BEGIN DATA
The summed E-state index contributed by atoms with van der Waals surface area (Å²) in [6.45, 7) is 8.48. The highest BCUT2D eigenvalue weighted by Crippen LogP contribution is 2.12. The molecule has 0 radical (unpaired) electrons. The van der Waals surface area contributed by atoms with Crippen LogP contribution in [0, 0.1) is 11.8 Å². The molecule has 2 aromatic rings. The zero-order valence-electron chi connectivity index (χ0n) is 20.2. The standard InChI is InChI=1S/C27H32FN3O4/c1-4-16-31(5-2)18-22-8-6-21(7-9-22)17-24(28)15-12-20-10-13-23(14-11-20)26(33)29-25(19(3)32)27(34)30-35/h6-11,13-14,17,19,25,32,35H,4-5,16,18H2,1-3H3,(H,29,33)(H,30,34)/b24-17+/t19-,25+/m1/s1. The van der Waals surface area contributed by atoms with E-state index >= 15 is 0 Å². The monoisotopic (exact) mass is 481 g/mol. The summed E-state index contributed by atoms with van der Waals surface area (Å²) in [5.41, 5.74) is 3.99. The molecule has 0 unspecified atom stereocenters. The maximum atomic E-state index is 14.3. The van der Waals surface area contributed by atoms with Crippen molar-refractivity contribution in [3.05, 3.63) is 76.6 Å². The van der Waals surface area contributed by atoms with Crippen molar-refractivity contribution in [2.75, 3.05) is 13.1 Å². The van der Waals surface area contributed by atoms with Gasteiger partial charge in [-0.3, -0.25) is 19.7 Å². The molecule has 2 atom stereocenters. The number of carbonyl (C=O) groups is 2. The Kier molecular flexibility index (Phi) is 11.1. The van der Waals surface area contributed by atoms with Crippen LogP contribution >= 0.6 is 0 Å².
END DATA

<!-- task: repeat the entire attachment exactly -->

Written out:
The summed E-state index contributed by atoms with van der Waals surface area (Å²) in [6.45, 7) is 8.48. The highest BCUT2D eigenvalue weighted by Crippen LogP contribution is 2.12. The molecule has 0 radical (unpaired) electrons. The van der Waals surface area contributed by atoms with Crippen LogP contribution in [0, 0.1) is 11.8 Å². The molecule has 2 aromatic rings. The zero-order valence-electron chi connectivity index (χ0n) is 20.2. The standard InChI is InChI=1S/C27H32FN3O4/c1-4-16-31(5-2)18-22-8-6-21(7-9-22)17-24(28)15-12-20-10-13-23(14-11-20)26(33)29-25(19(3)32)27(34)30-35/h6-11,13-14,17,19,25,32,35H,4-5,16,18H2,1-3H3,(H,29,33)(H,30,34)/b24-17+/t19-,25+/m1/s1. The van der Waals surface area contributed by atoms with E-state index >= 15 is 0 Å². The monoisotopic (exact) mass is 481 g/mol. The summed E-state index contributed by atoms with van der Waals surface area (Å²) in [5.41, 5.74) is 3.99. The molecule has 0 unspecified atom stereocenters. The maximum atomic E-state index is 14.3. The van der Waals surface area contributed by atoms with Crippen molar-refractivity contribution in [3.05, 3.63) is 76.6 Å². The van der Waals surface area contributed by atoms with Crippen molar-refractivity contribution in [2.75, 3.05) is 13.1 Å². The van der Waals surface area contributed by atoms with Gasteiger partial charge in [-0.3, -0.25) is 19.7 Å². The molecule has 2 atom stereocenters. The number of carbonyl (C=O) groups is 2. The Kier molecular flexibility index (Phi) is 11.1. The van der Waals surface area contributed by atoms with Crippen LogP contribution >= 0.6 is 0 Å².